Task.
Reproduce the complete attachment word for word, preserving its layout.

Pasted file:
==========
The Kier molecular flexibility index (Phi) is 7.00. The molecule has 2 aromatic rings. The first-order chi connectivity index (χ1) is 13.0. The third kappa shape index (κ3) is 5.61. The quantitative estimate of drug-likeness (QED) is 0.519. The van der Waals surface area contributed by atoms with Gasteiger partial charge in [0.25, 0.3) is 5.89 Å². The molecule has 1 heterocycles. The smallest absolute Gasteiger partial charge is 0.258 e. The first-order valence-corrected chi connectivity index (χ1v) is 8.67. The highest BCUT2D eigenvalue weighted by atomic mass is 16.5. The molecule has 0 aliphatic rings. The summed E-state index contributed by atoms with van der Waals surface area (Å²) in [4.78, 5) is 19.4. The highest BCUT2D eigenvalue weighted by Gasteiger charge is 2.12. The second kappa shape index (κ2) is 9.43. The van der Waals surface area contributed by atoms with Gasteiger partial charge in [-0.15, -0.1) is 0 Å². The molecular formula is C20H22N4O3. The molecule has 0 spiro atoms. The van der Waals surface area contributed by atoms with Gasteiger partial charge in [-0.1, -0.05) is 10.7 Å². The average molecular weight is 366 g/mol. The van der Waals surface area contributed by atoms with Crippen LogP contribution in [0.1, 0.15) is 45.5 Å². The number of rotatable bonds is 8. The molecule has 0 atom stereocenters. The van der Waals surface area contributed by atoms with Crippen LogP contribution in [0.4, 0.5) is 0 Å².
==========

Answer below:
The Kier molecular flexibility index (Phi) is 7.00. The molecule has 2 aromatic rings. The first-order chi connectivity index (χ1) is 13.0. The third kappa shape index (κ3) is 5.61. The quantitative estimate of drug-likeness (QED) is 0.519. The van der Waals surface area contributed by atoms with Gasteiger partial charge in [0.25, 0.3) is 5.89 Å². The molecule has 1 heterocycles. The smallest absolute Gasteiger partial charge is 0.258 e. The first-order valence-corrected chi connectivity index (χ1v) is 8.67. The highest BCUT2D eigenvalue weighted by atomic mass is 16.5. The molecule has 0 aliphatic rings. The summed E-state index contributed by atoms with van der Waals surface area (Å²) in [4.78, 5) is 19.4. The highest BCUT2D eigenvalue weighted by Gasteiger charge is 2.12. The second kappa shape index (κ2) is 9.43. The van der Waals surface area contributed by atoms with Gasteiger partial charge in [-0.15, -0.1) is 0 Å². The molecular formula is C20H22N4O3. The molecule has 0 spiro atoms. The van der Waals surface area contributed by atoms with Gasteiger partial charge in [-0.1, -0.05) is 10.7 Å². The average molecular weight is 366 g/mol. The van der Waals surface area contributed by atoms with Crippen LogP contribution in [0.1, 0.15) is 45.5 Å². The number of rotatable bonds is 8. The molecule has 0 atom stereocenters. The van der Waals surface area contributed by atoms with Crippen LogP contribution in [0.4, 0.5) is 0 Å².